Sparsey Information Storage Capacity Study:

Study 3: Exact-match natural-derived Sequence Recognition

Studies 1 and 2 involved random sequences.  In this study, we will characterize storage capacity for the exact-match test condition using sequences derived from natural video by edge-filtering and binarization.   Figure 5 shows a few of the natural-derived sequences used Study 3.  All of the natural-derived sequences were produced by extracting a 12x12 pixel window from 10-frame subsequence of a processed version of one of the Hollywood 2 video snippets.

Figure 5: Four of the 10-frame natural-derived sequences used in Study 3.


The same basic pattern of capacity scaling can be seen in Table 5 as in the previous studies: absolute capacity grows with network size while bits/synapse seems to trend downward.  We consider the primary finding of this study to be that the absolute capacities for these natural-derived sets of sequences, which contain very high amounts of correlation (redundancy), is still quite appreciable.  This provides preliminary basis for optimism that SparseyR’s storage capacity will scale well for naturalistic inputs.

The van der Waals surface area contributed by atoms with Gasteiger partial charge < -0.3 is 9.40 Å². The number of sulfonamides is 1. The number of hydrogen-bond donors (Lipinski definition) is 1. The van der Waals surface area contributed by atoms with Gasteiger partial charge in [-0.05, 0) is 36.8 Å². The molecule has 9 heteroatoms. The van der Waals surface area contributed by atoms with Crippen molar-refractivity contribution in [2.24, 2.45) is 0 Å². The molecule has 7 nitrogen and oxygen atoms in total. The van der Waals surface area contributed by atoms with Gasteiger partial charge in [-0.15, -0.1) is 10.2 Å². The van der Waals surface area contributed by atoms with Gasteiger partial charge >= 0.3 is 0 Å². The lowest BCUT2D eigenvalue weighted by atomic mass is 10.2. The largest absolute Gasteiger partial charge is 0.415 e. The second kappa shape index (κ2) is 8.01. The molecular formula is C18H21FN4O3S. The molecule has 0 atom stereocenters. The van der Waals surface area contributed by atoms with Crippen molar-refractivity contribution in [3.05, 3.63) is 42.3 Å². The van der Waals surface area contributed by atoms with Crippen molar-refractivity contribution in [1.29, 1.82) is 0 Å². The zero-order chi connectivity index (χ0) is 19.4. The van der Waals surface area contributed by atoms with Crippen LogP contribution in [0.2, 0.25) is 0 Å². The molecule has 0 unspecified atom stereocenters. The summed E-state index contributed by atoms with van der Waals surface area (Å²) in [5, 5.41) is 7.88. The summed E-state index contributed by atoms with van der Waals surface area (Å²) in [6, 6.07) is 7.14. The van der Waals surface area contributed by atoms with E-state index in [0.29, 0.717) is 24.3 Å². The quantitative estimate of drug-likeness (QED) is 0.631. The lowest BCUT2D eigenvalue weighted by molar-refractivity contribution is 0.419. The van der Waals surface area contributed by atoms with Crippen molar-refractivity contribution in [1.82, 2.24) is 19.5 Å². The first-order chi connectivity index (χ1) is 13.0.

Figure 6 shows the pair-wise intersections (similarities) of the L1 codes assigned (learned) in one run of Experiment 1 of Study 3.  The same general remarks apply here as for Figure 4, except that this Study was an exact-match study.  Thus, the test presentations were identical to the training presentations.  Reading down the minor diagonal (between the red lines), one can see that while the model makes some unit-level mistakes from frame to frame, e.g., achieving 7 or 8 out of 9 correct units, accuracy averaged over all frames was quite high for both sequences.  The self-correction through time can also be seen in that as one moves down that minor diagonal, accuracy often recovers, e.g., from 7 of 9 correct to 8 of 9 and then up to 9 of 9.

Figure 6: Pair-wise intersections of the L1 codes assigned in one run of Experiment 1 of Study 3.